Renewal of the institutional framework

In the former code, the formulation of the request for approval was made to the minister in charge of the plan followed by its examination and instruction by the Technical Investment Commission. This commission proposed the withdrawal of the approval if necessary and gave its reasoned opinion on requests for reimbursement of contributions to the national investment fund. Nowadays, there are three main state institutions in charge of investment promotion, namely:

  • The National Agency in charge of investment promotion, which is the technical body of the state that acts as a one-stop shop to facilitate the administrative formalities related to the approval of projects attached to the 2020 Code. It also ensures the monitoring of company specifications.10
  • The Investment Control Commission, which is responsible for verifying the conformity of investments, the respect of the investor's commitments and for certifying the end of the investor's installation period;11 and
  • The Interministerial Committee for Investment Promotion, which is the body responsible for monitoring and evaluating all investments that have benefited from the advantages provided for in the new Code. It also supervises, through its support unit, the activities of the National Agency in charge of investment promotion and those of the Investment Control Commission.12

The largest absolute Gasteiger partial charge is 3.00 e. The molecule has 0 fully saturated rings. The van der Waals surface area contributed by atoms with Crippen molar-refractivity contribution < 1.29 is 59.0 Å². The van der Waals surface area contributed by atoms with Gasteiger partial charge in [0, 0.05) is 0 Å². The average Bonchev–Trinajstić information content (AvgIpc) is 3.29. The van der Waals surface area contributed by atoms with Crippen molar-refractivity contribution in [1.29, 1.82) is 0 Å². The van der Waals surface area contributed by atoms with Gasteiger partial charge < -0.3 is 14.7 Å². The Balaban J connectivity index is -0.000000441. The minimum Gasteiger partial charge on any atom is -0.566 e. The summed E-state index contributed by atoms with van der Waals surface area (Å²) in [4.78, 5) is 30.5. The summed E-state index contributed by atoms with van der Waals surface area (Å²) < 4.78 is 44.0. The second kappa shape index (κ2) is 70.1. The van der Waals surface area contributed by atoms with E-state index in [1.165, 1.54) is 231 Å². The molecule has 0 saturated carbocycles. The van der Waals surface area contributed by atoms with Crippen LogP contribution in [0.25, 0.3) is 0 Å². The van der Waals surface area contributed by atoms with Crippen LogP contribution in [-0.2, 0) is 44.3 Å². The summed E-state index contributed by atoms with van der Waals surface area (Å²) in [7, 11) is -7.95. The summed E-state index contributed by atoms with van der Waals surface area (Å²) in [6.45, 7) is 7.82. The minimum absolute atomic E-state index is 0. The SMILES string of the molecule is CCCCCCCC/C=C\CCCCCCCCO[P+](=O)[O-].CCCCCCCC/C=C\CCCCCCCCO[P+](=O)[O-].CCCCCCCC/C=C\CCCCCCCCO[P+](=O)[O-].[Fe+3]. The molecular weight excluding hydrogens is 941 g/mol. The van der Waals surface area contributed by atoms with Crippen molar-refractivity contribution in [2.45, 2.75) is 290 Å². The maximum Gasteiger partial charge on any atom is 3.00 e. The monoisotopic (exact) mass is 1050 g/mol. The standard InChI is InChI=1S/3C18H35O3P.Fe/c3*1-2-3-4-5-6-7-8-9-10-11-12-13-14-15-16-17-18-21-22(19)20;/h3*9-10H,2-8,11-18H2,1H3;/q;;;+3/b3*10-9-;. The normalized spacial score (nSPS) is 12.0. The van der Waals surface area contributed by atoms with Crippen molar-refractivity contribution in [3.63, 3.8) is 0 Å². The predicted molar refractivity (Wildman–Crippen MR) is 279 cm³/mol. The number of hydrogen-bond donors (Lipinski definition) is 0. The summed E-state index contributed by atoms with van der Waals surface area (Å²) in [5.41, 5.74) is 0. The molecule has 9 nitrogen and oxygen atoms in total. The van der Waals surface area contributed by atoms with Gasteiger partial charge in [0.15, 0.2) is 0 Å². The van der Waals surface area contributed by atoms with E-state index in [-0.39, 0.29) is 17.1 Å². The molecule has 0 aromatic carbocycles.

New dispute resolution regime

Both the former and new Code provide for an amicable settlement procedure in the event of disputes between investors and the state. The resulting settlement agreement will undoubtedly take the place of law for the parties, who will endeavour to implement it as soon as possible.

The 2020 Code nevertheless adds that difficulties of interpretation of the provisions are settled by instructions (circulaires) of the Interministerial Committee for Investment Promotion on the proposal of the National Agency in charge of investment promotion.

In addition, the parties may, henceforth, agree to submit their dispute to the Arbitration, Mediation and Conciliation Centre (CAMeC) of Benin, the CCJA-OHADA (Common Court of Justice and Arbitration), the Multilateral Investment Guarantee Agency (MIGA) and Iinternational Centre for Settlement of Investment Disputes (ICSID).13 It should be noted that the choice of CAMeC and CCJA is justified by the fact that Benin hosts CAMeC on the one hand and is a member of OHADA of which the CCJA is one of the institutions. This recourse to the CCJA is also explained by the recent reform of OHADA arbitration law which is now expressly open to investment arbitration. 

Overall, the Code includes a number of innovations aimed at revising the authorisation regime (regime d’agrément), enhancing local content provisions and strengthening the protection of fundamental rights and transparency requirements.

 

Footnotes
1Article 11
2Ibid.
3Article 39.2 of the former Code. It should be noted that those incentives was removed from the 2020 Code.
4Article 37.2
5Article 43.2 of the former Code. It should be noted that those incentives was removed from the 2020 Code.
6Article 21
7Article 23
8Article 25
9Ibidem
10Article 8
11Article 9
12Article 10
13Article 45